basic client setup plus name resolving from HW router

Glenn Satchell Glenn.Satchell at
Sat May 13 13:22:48 UTC 2006

>Date: Fri, 12 May 2006 17:02:25 -0700
>From: Olivier Schreiber <olivierschreiber at>
>To: dhcp-users at
>Subject: basic client setup plus name resolving from HW router
>Hello there,
>My question is so generic that I have trouble doing a search for it.
>I have a home lan with an SMC7004WBR wireless router.
>I installed Debian Linux a few months ago along with dhcp package
>and adjusting anything, I got leases for the two machines which
>had linux on it: `omnibook' and `kayak'.
>I did not spend the effort to try to find out how to address each
>machine from each other except by their IP addresses leased out by
>dhcp so I do:
>to access omnibook from kayak and
>to access kayak from omnibook
>So now I want to set things up properly without hardcoding the /etc/hosts
>files with the IP addresses above to be able to do:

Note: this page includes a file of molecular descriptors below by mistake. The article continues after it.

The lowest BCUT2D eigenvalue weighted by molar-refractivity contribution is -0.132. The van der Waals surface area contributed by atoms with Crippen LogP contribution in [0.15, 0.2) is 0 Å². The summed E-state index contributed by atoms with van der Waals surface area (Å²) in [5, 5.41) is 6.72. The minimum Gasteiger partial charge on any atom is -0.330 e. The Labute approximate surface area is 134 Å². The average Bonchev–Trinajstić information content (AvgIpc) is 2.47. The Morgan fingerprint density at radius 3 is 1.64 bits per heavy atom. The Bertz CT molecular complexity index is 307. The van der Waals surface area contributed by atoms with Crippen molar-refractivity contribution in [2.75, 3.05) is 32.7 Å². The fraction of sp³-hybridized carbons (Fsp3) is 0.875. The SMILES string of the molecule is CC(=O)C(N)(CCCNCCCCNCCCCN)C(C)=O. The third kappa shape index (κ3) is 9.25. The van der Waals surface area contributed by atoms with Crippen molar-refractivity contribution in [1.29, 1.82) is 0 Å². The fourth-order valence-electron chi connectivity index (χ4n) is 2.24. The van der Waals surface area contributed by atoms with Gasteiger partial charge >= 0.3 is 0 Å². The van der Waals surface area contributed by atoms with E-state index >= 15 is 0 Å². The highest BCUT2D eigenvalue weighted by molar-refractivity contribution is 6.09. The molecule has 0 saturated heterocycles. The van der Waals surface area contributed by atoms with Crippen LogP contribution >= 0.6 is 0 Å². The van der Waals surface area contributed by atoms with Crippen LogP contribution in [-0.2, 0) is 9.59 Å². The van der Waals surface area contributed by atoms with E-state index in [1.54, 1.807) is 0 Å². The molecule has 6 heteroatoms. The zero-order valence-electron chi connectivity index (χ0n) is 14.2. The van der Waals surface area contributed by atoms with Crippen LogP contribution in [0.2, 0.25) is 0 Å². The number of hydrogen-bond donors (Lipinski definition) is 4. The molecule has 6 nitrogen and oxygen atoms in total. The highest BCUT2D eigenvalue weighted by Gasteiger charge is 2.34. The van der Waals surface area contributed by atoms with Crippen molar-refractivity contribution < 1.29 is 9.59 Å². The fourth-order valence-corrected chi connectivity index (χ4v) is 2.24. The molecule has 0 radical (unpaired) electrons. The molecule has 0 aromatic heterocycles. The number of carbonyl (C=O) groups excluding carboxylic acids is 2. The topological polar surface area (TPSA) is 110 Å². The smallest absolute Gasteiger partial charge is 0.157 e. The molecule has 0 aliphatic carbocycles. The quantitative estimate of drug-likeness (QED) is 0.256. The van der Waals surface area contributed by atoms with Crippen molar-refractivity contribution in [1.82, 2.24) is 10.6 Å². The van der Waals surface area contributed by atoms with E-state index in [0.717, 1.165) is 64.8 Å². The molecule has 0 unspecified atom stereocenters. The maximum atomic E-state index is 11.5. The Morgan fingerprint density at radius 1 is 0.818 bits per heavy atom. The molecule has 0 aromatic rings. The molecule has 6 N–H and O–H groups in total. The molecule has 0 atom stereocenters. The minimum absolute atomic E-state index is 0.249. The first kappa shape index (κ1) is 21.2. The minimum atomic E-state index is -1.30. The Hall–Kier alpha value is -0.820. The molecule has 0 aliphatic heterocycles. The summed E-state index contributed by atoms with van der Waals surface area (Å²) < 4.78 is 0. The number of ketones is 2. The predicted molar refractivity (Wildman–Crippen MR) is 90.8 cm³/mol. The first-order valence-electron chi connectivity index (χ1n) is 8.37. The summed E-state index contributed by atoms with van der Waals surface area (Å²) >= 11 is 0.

>kayak$rlogin omnibook
>to access omnibook from kayak and
>omnibook$rlogin kayak
>to access kayak from omnibook
>I am clueless about what additional package --if any-- I need to install
>to accomplish that.
>I have dhcp3-client and dhcp3-common
>I don't think I need dhcpcd because my understanding is that the
>hardware router is the dhcp server in my situation.
>But do I need autodns-dhcp? or bind9? or resolvconf?
>I know my problem is very generic but don't know what to read for that
>Thanks in advance!
>Olivier Schreiber OSchreiber.ae90 at H323 464 5818
Hi Olivier

What you need is a DNS server, and you need a DHCP server that can do
dynamic DNS updates when a new lease is handed out. To use the ISC dhcp
server you will need whatever Debian package provides that plus a DNS
server, bind version 9 is recommended. Details for configuring dynamic
DNS are in the man page for named.conf, along with configuration
examples for dhcpd.conf and named.conf.

Alternatively, you could configure the dhcp server in your router to
hand out a fixed address to each of your clients. Then you could simply
put entries in /etc/hosts for each system.

For a small home LAN I'd recommend the latter approach unless of course
you want to learn how to do DDNS and apply that knowledge somewhere
else, such as work, for example ...


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